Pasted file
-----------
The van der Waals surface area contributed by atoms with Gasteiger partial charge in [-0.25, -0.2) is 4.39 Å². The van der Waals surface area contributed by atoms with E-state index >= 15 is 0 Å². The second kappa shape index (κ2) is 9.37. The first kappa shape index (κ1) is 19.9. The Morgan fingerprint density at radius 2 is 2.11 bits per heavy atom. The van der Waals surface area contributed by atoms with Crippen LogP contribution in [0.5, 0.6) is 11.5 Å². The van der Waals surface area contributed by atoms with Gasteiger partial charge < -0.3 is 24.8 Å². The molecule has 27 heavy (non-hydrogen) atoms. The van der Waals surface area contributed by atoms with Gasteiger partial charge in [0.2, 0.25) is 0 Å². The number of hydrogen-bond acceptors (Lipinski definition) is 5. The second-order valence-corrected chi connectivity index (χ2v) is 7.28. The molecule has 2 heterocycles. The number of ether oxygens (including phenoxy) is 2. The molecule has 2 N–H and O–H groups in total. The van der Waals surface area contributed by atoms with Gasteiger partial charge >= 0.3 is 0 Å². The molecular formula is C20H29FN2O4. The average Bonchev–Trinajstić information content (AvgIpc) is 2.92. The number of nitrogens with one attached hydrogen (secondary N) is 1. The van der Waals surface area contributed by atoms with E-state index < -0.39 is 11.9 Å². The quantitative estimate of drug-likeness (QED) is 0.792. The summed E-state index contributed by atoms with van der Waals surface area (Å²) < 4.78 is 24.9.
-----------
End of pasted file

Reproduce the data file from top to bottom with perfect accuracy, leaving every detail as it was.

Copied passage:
The van der Waals surface area contributed by atoms with Gasteiger partial charge in [-0.25, -0.2) is 4.39 Å². The van der Waals surface area contributed by atoms with E-state index >= 15 is 0 Å². The second kappa shape index (κ2) is 9.37. The first kappa shape index (κ1) is 19.9. The Morgan fingerprint density at radius 2 is 2.11 bits per heavy atom. The van der Waals surface area contributed by atoms with Crippen LogP contribution in [0.5, 0.6) is 11.5 Å². The van der Waals surface area contributed by atoms with Gasteiger partial charge < -0.3 is 24.8 Å². The molecule has 27 heavy (non-hydrogen) atoms. The van der Waals surface area contributed by atoms with Gasteiger partial charge in [0.2, 0.25) is 0 Å². The number of hydrogen-bond acceptors (Lipinski definition) is 5. The second-order valence-corrected chi connectivity index (χ2v) is 7.28. The molecule has 2 heterocycles. The number of ether oxygens (including phenoxy) is 2. The molecule has 2 N–H and O–H groups in total. The van der Waals surface area contributed by atoms with Gasteiger partial charge >= 0.3 is 0 Å². The molecular formula is C20H29FN2O4. The average Bonchev–Trinajstić information content (AvgIpc) is 2.92. The number of nitrogens with one attached hydrogen (secondary N) is 1. The van der Waals surface area contributed by atoms with E-state index < -0.39 is 11.9 Å². The quantitative estimate of drug-likeness (QED) is 0.792. The summed E-state index contributed by atoms with van der Waals surface area (Å²) < 4.78 is 24.9.